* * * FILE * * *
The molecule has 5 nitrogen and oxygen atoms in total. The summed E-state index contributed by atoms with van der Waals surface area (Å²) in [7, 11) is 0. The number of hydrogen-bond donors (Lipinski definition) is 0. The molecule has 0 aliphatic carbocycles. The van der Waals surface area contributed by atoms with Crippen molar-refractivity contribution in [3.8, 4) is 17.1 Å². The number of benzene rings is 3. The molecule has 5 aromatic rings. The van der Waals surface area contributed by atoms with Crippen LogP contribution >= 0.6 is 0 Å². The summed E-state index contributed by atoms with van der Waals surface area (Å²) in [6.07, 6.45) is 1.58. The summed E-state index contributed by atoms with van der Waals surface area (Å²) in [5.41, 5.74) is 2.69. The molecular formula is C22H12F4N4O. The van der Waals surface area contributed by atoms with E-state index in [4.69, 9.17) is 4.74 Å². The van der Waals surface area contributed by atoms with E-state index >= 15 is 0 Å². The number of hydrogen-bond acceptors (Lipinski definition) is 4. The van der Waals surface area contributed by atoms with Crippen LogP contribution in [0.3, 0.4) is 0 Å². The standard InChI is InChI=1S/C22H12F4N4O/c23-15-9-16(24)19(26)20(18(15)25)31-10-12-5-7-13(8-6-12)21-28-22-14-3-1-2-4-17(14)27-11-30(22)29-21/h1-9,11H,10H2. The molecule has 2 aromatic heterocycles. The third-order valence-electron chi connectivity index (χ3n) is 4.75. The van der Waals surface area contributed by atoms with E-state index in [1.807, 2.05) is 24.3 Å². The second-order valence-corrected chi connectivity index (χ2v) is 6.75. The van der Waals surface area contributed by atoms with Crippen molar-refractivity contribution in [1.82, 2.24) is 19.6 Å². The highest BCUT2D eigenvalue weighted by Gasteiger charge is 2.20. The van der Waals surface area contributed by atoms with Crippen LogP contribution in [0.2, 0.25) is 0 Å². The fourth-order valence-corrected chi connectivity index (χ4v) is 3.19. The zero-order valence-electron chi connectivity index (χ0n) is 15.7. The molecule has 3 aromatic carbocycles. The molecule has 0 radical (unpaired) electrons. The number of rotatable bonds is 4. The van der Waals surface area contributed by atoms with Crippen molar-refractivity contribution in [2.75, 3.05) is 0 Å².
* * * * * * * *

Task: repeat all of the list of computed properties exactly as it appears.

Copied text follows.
The molecule has 5 nitrogen and oxygen atoms in total. The summed E-state index contributed by atoms with van der Waals surface area (Å²) in [7, 11) is 0. The number of hydrogen-bond donors (Lipinski definition) is 0. The molecule has 0 aliphatic carbocycles. The van der Waals surface area contributed by atoms with Crippen molar-refractivity contribution in [3.8, 4) is 17.1 Å². The number of benzene rings is 3. The molecule has 5 aromatic rings. The van der Waals surface area contributed by atoms with Crippen LogP contribution >= 0.6 is 0 Å². The summed E-state index contributed by atoms with van der Waals surface area (Å²) in [6.07, 6.45) is 1.58. The summed E-state index contributed by atoms with van der Waals surface area (Å²) in [5.41, 5.74) is 2.69. The molecular formula is C22H12F4N4O. The van der Waals surface area contributed by atoms with E-state index in [4.69, 9.17) is 4.74 Å². The van der Waals surface area contributed by atoms with E-state index >= 15 is 0 Å². The number of hydrogen-bond acceptors (Lipinski definition) is 4. The van der Waals surface area contributed by atoms with Crippen LogP contribution in [0.3, 0.4) is 0 Å². The standard InChI is InChI=1S/C22H12F4N4O/c23-15-9-16(24)19(26)20(18(15)25)31-10-12-5-7-13(8-6-12)21-28-22-14-3-1-2-4-17(14)27-11-30(22)29-21/h1-9,11H,10H2. The molecule has 2 aromatic heterocycles. The third-order valence-electron chi connectivity index (χ3n) is 4.75. The van der Waals surface area contributed by atoms with E-state index in [1.807, 2.05) is 24.3 Å². The second-order valence-corrected chi connectivity index (χ2v) is 6.75. The van der Waals surface area contributed by atoms with Crippen molar-refractivity contribution in [1.82, 2.24) is 19.6 Å². The highest BCUT2D eigenvalue weighted by Gasteiger charge is 2.20. The van der Waals surface area contributed by atoms with Crippen LogP contribution in [0.2, 0.25) is 0 Å². The fourth-order valence-corrected chi connectivity index (χ4v) is 3.19. The zero-order valence-electron chi connectivity index (χ0n) is 15.7. The molecule has 3 aromatic carbocycles. The molecule has 0 radical (unpaired) electrons. The number of rotatable bonds is 4. The van der Waals surface area contributed by atoms with Crippen molar-refractivity contribution in [2.75, 3.05) is 0 Å².